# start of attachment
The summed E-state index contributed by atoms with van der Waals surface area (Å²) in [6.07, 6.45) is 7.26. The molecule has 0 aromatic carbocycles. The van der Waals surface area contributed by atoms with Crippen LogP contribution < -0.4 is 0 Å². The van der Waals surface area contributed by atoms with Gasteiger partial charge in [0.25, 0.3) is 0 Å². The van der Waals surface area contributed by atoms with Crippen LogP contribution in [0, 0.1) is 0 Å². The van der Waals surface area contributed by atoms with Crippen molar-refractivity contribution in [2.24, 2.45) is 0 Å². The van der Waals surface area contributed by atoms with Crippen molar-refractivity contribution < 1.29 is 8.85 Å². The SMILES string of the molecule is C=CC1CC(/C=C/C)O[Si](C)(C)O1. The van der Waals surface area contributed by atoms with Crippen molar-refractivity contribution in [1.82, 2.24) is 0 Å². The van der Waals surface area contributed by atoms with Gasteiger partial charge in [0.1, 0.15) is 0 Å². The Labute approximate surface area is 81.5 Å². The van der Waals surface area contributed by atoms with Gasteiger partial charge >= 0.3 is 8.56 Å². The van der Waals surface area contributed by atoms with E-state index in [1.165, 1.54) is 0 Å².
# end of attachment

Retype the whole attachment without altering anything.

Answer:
The summed E-state index contributed by atoms with van der Waals surface area (Å²) in [6.07, 6.45) is 7.26. The molecule has 0 aromatic carbocycles. The van der Waals surface area contributed by atoms with Crippen LogP contribution < -0.4 is 0 Å². The van der Waals surface area contributed by atoms with Gasteiger partial charge in [0.25, 0.3) is 0 Å². The van der Waals surface area contributed by atoms with Crippen LogP contribution in [0, 0.1) is 0 Å². The van der Waals surface area contributed by atoms with Crippen molar-refractivity contribution in [2.24, 2.45) is 0 Å². The van der Waals surface area contributed by atoms with Crippen molar-refractivity contribution < 1.29 is 8.85 Å². The SMILES string of the molecule is C=CC1CC(/C=C/C)O[Si](C)(C)O1. The van der Waals surface area contributed by atoms with Crippen molar-refractivity contribution in [1.82, 2.24) is 0 Å². The van der Waals surface area contributed by atoms with Gasteiger partial charge in [0.1, 0.15) is 0 Å². The Labute approximate surface area is 81.5 Å². The van der Waals surface area contributed by atoms with Gasteiger partial charge >= 0.3 is 8.56 Å². The van der Waals surface area contributed by atoms with E-state index in [1.165, 1.54) is 0 Å².